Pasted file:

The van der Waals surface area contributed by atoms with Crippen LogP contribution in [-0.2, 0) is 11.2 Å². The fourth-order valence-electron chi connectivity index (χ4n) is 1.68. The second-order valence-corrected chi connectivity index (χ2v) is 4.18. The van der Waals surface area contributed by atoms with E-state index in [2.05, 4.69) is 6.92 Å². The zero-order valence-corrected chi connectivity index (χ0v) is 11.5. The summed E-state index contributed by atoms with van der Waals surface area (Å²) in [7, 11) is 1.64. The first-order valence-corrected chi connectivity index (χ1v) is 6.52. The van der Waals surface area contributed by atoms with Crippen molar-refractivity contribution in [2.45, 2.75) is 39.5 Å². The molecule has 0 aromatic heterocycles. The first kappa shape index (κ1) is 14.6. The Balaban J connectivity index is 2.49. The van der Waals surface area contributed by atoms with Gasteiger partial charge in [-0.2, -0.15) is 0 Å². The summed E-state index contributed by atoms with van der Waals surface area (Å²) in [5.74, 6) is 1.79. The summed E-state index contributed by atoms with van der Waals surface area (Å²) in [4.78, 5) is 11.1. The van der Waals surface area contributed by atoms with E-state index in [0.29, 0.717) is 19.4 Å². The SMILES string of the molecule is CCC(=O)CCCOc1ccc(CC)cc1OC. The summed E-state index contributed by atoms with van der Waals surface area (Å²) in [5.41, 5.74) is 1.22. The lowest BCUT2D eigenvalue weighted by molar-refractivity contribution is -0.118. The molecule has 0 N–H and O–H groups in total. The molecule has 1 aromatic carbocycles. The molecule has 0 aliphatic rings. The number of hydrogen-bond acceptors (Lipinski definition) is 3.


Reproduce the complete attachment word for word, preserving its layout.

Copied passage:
The van der Waals surface area contributed by atoms with Crippen LogP contribution in [-0.2, 0) is 11.2 Å². The fourth-order valence-electron chi connectivity index (χ4n) is 1.68. The second-order valence-corrected chi connectivity index (χ2v) is 4.18. The van der Waals surface area contributed by atoms with E-state index in [2.05, 4.69) is 6.92 Å². The zero-order valence-corrected chi connectivity index (χ0v) is 11.5. The summed E-state index contributed by atoms with van der Waals surface area (Å²) in [7, 11) is 1.64. The first-order valence-corrected chi connectivity index (χ1v) is 6.52. The van der Waals surface area contributed by atoms with Crippen molar-refractivity contribution in [2.45, 2.75) is 39.5 Å². The molecule has 0 aromatic heterocycles. The first kappa shape index (κ1) is 14.6. The Balaban J connectivity index is 2.49. The van der Waals surface area contributed by atoms with Gasteiger partial charge in [-0.2, -0.15) is 0 Å². The summed E-state index contributed by atoms with van der Waals surface area (Å²) in [5.74, 6) is 1.79. The summed E-state index contributed by atoms with van der Waals surface area (Å²) in [4.78, 5) is 11.1. The van der Waals surface area contributed by atoms with E-state index in [0.29, 0.717) is 19.4 Å². The SMILES string of the molecule is CCC(=O)CCCOc1ccc(CC)cc1OC. The summed E-state index contributed by atoms with van der Waals surface area (Å²) in [5.41, 5.74) is 1.22. The lowest BCUT2D eigenvalue weighted by molar-refractivity contribution is -0.118. The molecule has 0 N–H and O–H groups in total. The molecule has 1 aromatic carbocycles. The molecule has 0 aliphatic rings. The number of hydrogen-bond acceptors (Lipinski definition) is 3.